Africana Studies chair on Black History Month: a ‘time to reflect on Black people’s contributions’

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Photo by Lauren Blanch

SF State’s Abul Pitre reflects on how his family’s fight for social justice shaped his career

Each February, Black History Month honors African Americans and their achievements. San Francisco State University Africana Studies Department Chair Abul Pitre shares what this annual celebration means to him, Black leaders he looks up to and how his family’s history motivated him to pursue a career in Africana Studies.

What does Black History Month mean to you?

This month represents a time to reflect on Black people’s contributions to the world. When Carter G. Woodson established Black History Week in 1926, he was paving the way to disrupt the miseducation of the American populace that had been consumed by a Eurocentric educational system.

In addition, the study of Black history can be a stimulating force that brings to life the creative genius in Black people. Human rights activist Malcolm X succinctly describes the importance of Black history when he said, “Just as a tree without roots is dead, a people without history or cultural roots also becomes a dead people.” Black history is ancient wisdom that can be used to eradicate the isms that have caused human suffering.

Who is a Black leader you look up to and why?

Elijah Muhammad, a prominent leader of the Nation of Islam who fought against white supremacy, is someone I look up to because he brought knowledge that awakened Black people to their greatness. With only a third or fourth grade education in the 1930s, he was teaching about the God Equation (a theory to understand the universe), astrobiology, genetic editing and artificial intelligence, among many other topics. He is the epitome of servant leadership bequeathing to Black people knowledge that would raise them to eminence. His discussion about the importance of history is an example of his influence where he says, “Of all our studies, history is the most attractive and best qualified to reward our research, as it develops the springs and motives of human actions and displays the consequences of circumstances which operates most powerfully on the destinies of human beings.”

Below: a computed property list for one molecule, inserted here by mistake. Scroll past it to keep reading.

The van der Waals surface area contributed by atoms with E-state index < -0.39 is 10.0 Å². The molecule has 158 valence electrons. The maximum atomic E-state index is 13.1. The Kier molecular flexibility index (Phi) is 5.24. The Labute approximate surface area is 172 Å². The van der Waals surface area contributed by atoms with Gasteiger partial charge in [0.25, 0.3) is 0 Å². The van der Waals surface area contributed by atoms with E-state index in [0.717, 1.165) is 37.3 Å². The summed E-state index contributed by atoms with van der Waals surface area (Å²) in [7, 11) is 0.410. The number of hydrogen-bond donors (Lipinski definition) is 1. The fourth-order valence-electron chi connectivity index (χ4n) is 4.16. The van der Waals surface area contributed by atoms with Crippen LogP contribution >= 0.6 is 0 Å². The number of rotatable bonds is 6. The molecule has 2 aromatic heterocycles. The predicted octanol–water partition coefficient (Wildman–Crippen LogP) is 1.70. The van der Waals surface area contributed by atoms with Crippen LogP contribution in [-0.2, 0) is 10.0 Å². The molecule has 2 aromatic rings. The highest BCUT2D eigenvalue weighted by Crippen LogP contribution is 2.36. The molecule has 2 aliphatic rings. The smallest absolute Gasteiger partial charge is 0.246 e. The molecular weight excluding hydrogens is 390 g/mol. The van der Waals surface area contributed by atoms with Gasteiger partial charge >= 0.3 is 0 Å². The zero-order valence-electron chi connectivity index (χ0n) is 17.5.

You joined SF State a year ago as the Africana Studies chair. Any accomplishments you’re proud of so far?

A major accomplishment was the fall 2021 launch of “The Nathan Hare Black Power Series” in partnership with San Francisco State’s Africana Studies Department and the Black Unity Center. The series brought together Black scholars who discussed important topics in the field of Africana Studies.

Another standout accomplishment is the recent approval of the book series “Innovations in Africana Studies in the Era of Black Lives Matter” also organized by the Africana Studies Department. With this book series, we will bring together students and scholars from across the country to develop books that advance the field of Africana Studies. I am also excited about the possibility of having student contributions to my book “The Power of Blackness: Why Africana Studies Still Matters in the 21st Century.”

Other accomplishments include increased graduation rates for Africana Studies majors and the increase of newly admitted students majoring in Africana Studies.

How are you celebrating Black History Month this year?

I am celebrating Black History Month reading and reflecting on my personal journey to SF State to become a part of a department that forever changed the academy. That journey began with stories from my grandmother about Black struggle, to my parents, and relatives who fought for social justice, to my teaching at an impoverished rural high school in Louisiana where I encountered opposition to the study of Black history, to stops in between ultimately arriving to SF State.

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